SELECT * FROM tb_name WHERE tb_column LIKE ‘%word%’
The * can be replaced with column names seperated by a comma. It’s much better with tables with lots of columns to only select the ones you need. You should also do it if you only need one or two columns in your code. Doing so will speed up your queries and reduce resource usage.
The db_name should be the table you are looking to use.
The db_column should be the column you are hoping to match records with. If you need more than one, seperate them by the word AND
…WHERE first_name LIKE ‘%john%’ AND last_name LIKE ‘%smith%’
LIKE is used for string matches. The % matches zero or more characters and I think it’s either . (period) or _ (underscore) for matching one character only. You should be careful on how you use the %, and if you need to put it at the end and the beginning of string searches. You also need to be careful on case as it’s case insensitive (by default). So in your PHP (guessing?), you might want to use strtolower($input_string) to convert input to lower case, and then in your SQL put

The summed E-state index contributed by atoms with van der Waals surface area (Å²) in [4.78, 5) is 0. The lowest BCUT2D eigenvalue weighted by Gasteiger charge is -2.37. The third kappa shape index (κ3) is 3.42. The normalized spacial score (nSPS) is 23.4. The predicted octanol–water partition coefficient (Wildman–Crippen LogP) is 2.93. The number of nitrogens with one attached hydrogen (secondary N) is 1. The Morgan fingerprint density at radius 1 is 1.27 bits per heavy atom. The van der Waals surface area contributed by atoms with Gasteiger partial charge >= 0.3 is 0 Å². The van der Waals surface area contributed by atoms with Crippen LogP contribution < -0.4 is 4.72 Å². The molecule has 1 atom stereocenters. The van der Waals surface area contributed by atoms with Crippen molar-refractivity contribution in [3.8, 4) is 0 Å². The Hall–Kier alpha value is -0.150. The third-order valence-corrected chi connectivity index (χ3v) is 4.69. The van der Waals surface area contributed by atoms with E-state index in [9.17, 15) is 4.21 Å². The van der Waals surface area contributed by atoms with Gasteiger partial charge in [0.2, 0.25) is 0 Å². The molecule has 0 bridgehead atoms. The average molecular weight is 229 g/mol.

WHERE LOWER(first_name) LIKE ‘%john%’
You can just use =, <, > for numbers and they don’t need to enclosed in ’ (single quotes). Strings need to be enclosed in quotes, numbers don’t.
Probably more information than you need at the minute though